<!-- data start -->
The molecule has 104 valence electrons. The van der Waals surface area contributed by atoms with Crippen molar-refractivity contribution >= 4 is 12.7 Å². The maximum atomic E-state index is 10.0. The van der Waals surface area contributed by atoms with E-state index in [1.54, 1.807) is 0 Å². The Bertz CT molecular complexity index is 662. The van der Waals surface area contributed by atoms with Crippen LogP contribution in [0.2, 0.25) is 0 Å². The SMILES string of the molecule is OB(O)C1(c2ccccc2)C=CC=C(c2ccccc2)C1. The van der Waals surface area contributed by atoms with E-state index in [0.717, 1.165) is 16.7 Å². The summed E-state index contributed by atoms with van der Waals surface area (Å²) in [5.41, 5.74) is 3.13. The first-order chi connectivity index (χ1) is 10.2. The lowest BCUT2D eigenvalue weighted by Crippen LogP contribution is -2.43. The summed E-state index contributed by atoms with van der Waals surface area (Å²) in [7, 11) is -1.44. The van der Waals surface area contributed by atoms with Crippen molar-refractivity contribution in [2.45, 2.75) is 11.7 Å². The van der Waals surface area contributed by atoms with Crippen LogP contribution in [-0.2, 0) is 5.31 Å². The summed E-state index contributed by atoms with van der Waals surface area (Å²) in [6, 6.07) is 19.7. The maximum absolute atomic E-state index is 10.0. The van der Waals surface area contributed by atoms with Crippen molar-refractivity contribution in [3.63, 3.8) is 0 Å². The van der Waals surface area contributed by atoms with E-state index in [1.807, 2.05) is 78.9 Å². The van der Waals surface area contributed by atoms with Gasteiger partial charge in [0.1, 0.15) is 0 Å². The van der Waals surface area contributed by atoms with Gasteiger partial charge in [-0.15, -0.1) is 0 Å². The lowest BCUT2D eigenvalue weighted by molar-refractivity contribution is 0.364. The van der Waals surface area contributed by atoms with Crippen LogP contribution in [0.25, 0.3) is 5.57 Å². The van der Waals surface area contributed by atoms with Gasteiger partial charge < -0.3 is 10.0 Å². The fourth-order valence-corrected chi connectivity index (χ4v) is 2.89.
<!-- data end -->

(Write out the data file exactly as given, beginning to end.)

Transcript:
The molecule has 104 valence electrons. The van der Waals surface area contributed by atoms with Crippen molar-refractivity contribution >= 4 is 12.7 Å². The maximum atomic E-state index is 10.0. The van der Waals surface area contributed by atoms with E-state index in [1.54, 1.807) is 0 Å². The Bertz CT molecular complexity index is 662. The van der Waals surface area contributed by atoms with Crippen LogP contribution in [0.2, 0.25) is 0 Å². The SMILES string of the molecule is OB(O)C1(c2ccccc2)C=CC=C(c2ccccc2)C1. The van der Waals surface area contributed by atoms with E-state index in [0.717, 1.165) is 16.7 Å². The summed E-state index contributed by atoms with van der Waals surface area (Å²) in [5.41, 5.74) is 3.13. The first-order chi connectivity index (χ1) is 10.2. The lowest BCUT2D eigenvalue weighted by Crippen LogP contribution is -2.43. The summed E-state index contributed by atoms with van der Waals surface area (Å²) in [7, 11) is -1.44. The van der Waals surface area contributed by atoms with Crippen molar-refractivity contribution in [2.45, 2.75) is 11.7 Å². The van der Waals surface area contributed by atoms with Crippen LogP contribution in [-0.2, 0) is 5.31 Å². The summed E-state index contributed by atoms with van der Waals surface area (Å²) in [6, 6.07) is 19.7. The maximum absolute atomic E-state index is 10.0. The van der Waals surface area contributed by atoms with Crippen molar-refractivity contribution in [3.63, 3.8) is 0 Å². The van der Waals surface area contributed by atoms with E-state index in [1.807, 2.05) is 78.9 Å². The van der Waals surface area contributed by atoms with Gasteiger partial charge in [0.1, 0.15) is 0 Å². The van der Waals surface area contributed by atoms with Gasteiger partial charge in [-0.15, -0.1) is 0 Å². The lowest BCUT2D eigenvalue weighted by molar-refractivity contribution is 0.364. The van der Waals surface area contributed by atoms with Crippen LogP contribution in [0.25, 0.3) is 5.57 Å². The van der Waals surface area contributed by atoms with Gasteiger partial charge < -0.3 is 10.0 Å². The fourth-order valence-corrected chi connectivity index (χ4v) is 2.89.